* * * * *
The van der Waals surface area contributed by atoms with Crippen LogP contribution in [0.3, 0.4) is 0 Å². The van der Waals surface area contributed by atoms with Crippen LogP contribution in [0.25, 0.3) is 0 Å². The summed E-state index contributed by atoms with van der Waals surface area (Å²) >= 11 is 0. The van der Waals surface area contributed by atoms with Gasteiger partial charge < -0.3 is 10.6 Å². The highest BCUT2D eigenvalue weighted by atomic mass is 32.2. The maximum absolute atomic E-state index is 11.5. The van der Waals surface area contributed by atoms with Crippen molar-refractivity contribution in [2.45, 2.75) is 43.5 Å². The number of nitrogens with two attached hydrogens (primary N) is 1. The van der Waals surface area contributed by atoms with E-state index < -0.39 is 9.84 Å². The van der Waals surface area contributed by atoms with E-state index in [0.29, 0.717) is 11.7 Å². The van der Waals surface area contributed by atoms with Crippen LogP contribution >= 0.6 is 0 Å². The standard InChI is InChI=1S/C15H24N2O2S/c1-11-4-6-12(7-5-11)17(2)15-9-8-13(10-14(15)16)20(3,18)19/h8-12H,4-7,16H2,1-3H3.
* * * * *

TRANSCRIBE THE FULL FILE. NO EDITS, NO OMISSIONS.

The van der Waals surface area contributed by atoms with Crippen LogP contribution in [0.3, 0.4) is 0 Å². The van der Waals surface area contributed by atoms with Crippen LogP contribution in [0.25, 0.3) is 0 Å². The summed E-state index contributed by atoms with van der Waals surface area (Å²) >= 11 is 0. The van der Waals surface area contributed by atoms with Gasteiger partial charge < -0.3 is 10.6 Å². The highest BCUT2D eigenvalue weighted by atomic mass is 32.2. The maximum absolute atomic E-state index is 11.5. The van der Waals surface area contributed by atoms with Crippen molar-refractivity contribution in [2.45, 2.75) is 43.5 Å². The number of nitrogens with two attached hydrogens (primary N) is 1. The van der Waals surface area contributed by atoms with E-state index < -0.39 is 9.84 Å². The van der Waals surface area contributed by atoms with E-state index in [0.29, 0.717) is 11.7 Å². The van der Waals surface area contributed by atoms with Crippen LogP contribution >= 0.6 is 0 Å². The standard InChI is InChI=1S/C15H24N2O2S/c1-11-4-6-12(7-5-11)17(2)15-9-8-13(10-14(15)16)20(3,18)19/h8-12H,4-7,16H2,1-3H3.